L'dor V'dor: Learning Anti-Racism From Past Generations
Updated: Aug 27, 2020
By Ruthie Stolovitz, Hillel of Georgia Tech '23
Amidst the murders of George Floyd, Breonna Taylor, Ahmaud Arbery, Rayshard Brooks, and countless others, we have all been prompted to question our roles in the fight against racism. As a Jewish college student, I’ve been in constant inner turmoil about my role in the conversation. The biggest question that has come to my attention is “what can I do?” After the Instagram posts, what should I do next?
A core value in Judaism is the Hebrew phrase ‘L’dor v’dor’ (לדור ודור), from generation to generation. As Jews, we are constantly remembering and recalling the past. We read the Torah every Jewish year, we sit for hours recounting the Passover story, and every year on Yom Ha’Shoa (Holocaust Remembrance Day) we recall the horrors of the Holocaust. But why do we do this? It is not so that we can sit in our own misery or so we can mindlessly rehash the past. Rather, it is a way to understand the present.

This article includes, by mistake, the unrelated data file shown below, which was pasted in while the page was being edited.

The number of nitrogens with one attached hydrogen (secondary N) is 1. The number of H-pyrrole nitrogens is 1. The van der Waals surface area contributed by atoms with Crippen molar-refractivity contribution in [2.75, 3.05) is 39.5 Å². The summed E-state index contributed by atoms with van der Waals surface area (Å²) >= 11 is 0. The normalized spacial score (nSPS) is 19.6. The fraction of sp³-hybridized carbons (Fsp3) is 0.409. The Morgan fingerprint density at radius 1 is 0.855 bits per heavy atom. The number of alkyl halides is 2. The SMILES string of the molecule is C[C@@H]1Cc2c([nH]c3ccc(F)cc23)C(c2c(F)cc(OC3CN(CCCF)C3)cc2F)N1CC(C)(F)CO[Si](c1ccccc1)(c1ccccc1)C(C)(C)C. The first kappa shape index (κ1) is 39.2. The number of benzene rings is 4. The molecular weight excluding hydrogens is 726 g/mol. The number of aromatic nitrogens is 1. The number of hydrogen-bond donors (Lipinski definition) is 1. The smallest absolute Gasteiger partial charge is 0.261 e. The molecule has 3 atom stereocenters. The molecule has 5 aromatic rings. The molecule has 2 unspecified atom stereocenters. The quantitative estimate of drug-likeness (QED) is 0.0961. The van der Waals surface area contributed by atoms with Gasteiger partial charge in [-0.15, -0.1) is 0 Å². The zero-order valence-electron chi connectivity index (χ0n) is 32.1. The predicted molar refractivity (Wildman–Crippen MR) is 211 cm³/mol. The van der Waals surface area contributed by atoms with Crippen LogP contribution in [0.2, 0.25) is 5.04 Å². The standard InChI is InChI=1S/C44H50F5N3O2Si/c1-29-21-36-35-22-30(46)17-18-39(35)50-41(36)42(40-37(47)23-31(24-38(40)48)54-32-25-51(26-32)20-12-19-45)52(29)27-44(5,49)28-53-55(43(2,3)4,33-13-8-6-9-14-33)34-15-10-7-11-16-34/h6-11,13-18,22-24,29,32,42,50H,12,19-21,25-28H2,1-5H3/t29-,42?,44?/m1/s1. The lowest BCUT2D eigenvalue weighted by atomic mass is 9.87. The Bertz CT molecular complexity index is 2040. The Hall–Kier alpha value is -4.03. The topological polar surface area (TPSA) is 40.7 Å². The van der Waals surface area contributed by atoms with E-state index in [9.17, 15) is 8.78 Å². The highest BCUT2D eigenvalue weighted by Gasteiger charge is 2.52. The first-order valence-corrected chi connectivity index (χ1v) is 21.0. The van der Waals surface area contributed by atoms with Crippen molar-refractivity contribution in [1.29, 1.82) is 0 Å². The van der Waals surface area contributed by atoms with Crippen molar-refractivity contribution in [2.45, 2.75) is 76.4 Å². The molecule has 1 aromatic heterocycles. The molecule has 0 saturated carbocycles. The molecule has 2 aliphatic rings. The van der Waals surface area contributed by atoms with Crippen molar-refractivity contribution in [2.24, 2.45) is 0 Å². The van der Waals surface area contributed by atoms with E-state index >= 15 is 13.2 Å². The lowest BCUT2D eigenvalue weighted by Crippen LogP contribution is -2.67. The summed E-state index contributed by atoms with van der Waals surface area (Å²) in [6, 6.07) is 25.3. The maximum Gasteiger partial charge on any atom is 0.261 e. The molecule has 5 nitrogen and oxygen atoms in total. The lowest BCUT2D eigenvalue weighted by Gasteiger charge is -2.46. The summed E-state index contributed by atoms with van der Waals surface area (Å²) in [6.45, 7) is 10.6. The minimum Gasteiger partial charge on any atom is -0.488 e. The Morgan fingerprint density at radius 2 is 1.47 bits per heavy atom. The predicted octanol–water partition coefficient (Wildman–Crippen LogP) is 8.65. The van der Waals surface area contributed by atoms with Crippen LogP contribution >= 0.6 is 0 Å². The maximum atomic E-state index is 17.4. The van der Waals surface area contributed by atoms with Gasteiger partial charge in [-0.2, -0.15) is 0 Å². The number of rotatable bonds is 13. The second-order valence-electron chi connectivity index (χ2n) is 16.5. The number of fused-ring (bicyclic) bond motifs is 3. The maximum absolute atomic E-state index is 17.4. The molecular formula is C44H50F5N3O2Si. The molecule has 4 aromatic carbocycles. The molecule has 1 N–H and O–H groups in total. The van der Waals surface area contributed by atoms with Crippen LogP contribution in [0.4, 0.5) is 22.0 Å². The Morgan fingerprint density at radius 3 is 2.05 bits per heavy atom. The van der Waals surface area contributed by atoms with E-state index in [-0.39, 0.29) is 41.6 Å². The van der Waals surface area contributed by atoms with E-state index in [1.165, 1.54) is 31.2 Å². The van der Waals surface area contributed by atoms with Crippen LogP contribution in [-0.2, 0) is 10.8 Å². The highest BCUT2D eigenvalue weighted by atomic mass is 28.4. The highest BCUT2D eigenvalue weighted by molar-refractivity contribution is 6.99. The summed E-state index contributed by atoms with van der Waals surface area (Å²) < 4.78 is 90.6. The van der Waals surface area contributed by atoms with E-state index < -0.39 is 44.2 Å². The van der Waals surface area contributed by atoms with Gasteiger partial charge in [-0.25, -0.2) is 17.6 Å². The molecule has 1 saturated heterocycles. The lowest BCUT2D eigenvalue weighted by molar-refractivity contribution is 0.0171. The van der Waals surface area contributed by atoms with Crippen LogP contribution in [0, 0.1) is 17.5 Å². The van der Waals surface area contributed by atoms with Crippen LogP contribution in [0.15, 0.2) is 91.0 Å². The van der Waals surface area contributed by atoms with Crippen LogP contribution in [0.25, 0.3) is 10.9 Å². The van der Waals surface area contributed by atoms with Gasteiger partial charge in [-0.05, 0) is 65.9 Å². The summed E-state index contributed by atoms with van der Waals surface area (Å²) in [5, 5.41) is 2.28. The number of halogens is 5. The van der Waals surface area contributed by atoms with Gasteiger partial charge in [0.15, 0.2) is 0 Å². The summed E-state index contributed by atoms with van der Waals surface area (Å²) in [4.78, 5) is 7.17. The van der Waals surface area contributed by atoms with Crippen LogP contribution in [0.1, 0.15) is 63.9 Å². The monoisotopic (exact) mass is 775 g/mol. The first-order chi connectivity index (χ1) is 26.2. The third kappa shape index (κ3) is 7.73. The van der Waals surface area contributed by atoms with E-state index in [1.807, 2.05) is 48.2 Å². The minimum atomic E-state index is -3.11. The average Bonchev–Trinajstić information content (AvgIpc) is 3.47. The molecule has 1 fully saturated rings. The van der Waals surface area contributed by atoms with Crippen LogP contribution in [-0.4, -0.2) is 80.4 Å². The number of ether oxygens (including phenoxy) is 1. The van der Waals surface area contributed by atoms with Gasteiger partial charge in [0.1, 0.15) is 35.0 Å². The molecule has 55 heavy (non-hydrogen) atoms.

So, when the Breman Museum and Hillel’s of Georgia partnered up to present a virtual civil rights trolley tour of Atlanta, I knew I could find some of the answers to my questions. In order to understand my role in the present I knew I had to understand the influential roles of Jewish leaders in the past.
As we rode through the streets of Atlanta via Google maps, it was clear to me who I wish to emulate. There was such a clear division between those who stood up against racism and segregation and those who were passive to the injustices. On one end of the spectrum, Rabbi Rothschild partnered up with Martin Luther King Jr. while some Jewish business owners denied service to black customers. So clear was this distinction and so repulsive was the racist ignorance of those who decided to be passive. Despite the shared suffering, generational trauma, and discrimination between the black and Jewish community, there still existed and continues to exist room within both communities to hate. It was and is very possible to be Jewish and passive about racism.
Hearing of the bravery and kindness of Rabbi Rothschild really lit a fire beneath me. Rather than using my Jewishness as a barrier, a form of ‘protection’ that allows me to be passive to racism, I choose to use my Jewishness to fuel my own personal fight against injustice.
L’dor V’dor. I choose to remember my people’s history and to learn from it, for I know that my children will learn from my generation’s mistakes and triumphs as well.